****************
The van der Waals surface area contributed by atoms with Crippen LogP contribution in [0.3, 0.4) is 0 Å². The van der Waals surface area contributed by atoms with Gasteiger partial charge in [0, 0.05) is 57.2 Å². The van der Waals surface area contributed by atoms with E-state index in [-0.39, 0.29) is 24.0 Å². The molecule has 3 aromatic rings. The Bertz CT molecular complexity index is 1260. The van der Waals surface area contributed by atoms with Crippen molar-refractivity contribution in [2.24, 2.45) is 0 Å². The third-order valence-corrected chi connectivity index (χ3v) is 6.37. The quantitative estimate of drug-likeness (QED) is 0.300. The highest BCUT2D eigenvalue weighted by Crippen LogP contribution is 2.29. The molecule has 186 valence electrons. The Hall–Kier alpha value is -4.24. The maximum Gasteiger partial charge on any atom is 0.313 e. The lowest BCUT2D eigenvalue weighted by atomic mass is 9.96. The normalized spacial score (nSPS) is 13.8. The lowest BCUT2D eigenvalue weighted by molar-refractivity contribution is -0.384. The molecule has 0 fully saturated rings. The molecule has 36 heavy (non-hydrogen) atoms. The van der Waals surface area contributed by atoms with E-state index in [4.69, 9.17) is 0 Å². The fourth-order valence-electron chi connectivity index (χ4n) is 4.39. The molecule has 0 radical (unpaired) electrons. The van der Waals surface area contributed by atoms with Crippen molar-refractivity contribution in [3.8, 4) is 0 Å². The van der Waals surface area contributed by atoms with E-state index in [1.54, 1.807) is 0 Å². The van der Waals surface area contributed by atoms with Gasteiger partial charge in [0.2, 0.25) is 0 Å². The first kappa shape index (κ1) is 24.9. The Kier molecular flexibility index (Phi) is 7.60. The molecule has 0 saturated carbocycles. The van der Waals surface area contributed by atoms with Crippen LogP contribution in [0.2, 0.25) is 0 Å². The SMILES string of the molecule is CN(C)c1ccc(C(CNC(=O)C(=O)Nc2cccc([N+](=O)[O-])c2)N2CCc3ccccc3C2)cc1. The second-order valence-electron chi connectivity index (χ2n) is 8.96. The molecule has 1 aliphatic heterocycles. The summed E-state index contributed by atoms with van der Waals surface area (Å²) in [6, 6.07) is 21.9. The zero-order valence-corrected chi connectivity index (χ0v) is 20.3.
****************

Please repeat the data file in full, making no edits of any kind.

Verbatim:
The van der Waals surface area contributed by atoms with Crippen LogP contribution in [0.3, 0.4) is 0 Å². The van der Waals surface area contributed by atoms with Gasteiger partial charge in [0, 0.05) is 57.2 Å². The van der Waals surface area contributed by atoms with E-state index in [-0.39, 0.29) is 24.0 Å². The molecule has 3 aromatic rings. The Bertz CT molecular complexity index is 1260. The van der Waals surface area contributed by atoms with Crippen molar-refractivity contribution in [2.24, 2.45) is 0 Å². The third-order valence-corrected chi connectivity index (χ3v) is 6.37. The quantitative estimate of drug-likeness (QED) is 0.300. The highest BCUT2D eigenvalue weighted by Crippen LogP contribution is 2.29. The molecule has 186 valence electrons. The Hall–Kier alpha value is -4.24. The maximum Gasteiger partial charge on any atom is 0.313 e. The lowest BCUT2D eigenvalue weighted by atomic mass is 9.96. The normalized spacial score (nSPS) is 13.8. The lowest BCUT2D eigenvalue weighted by molar-refractivity contribution is -0.384. The molecule has 0 fully saturated rings. The molecule has 36 heavy (non-hydrogen) atoms. The van der Waals surface area contributed by atoms with E-state index in [4.69, 9.17) is 0 Å². The fourth-order valence-electron chi connectivity index (χ4n) is 4.39. The molecule has 0 radical (unpaired) electrons. The van der Waals surface area contributed by atoms with Crippen molar-refractivity contribution in [3.8, 4) is 0 Å². The van der Waals surface area contributed by atoms with E-state index in [1.54, 1.807) is 0 Å². The van der Waals surface area contributed by atoms with Gasteiger partial charge in [0.2, 0.25) is 0 Å². The first kappa shape index (κ1) is 24.9. The Kier molecular flexibility index (Phi) is 7.60. The molecule has 0 saturated carbocycles. The van der Waals surface area contributed by atoms with Crippen LogP contribution in [0.2, 0.25) is 0 Å². The SMILES string of the molecule is CN(C)c1ccc(C(CNC(=O)C(=O)Nc2cccc([N+](=O)[O-])c2)N2CCc3ccccc3C2)cc1. The second-order valence-electron chi connectivity index (χ2n) is 8.96. The molecule has 1 aliphatic heterocycles. The summed E-state index contributed by atoms with van der Waals surface area (Å²) in [6, 6.07) is 21.9. The zero-order valence-corrected chi connectivity index (χ0v) is 20.3.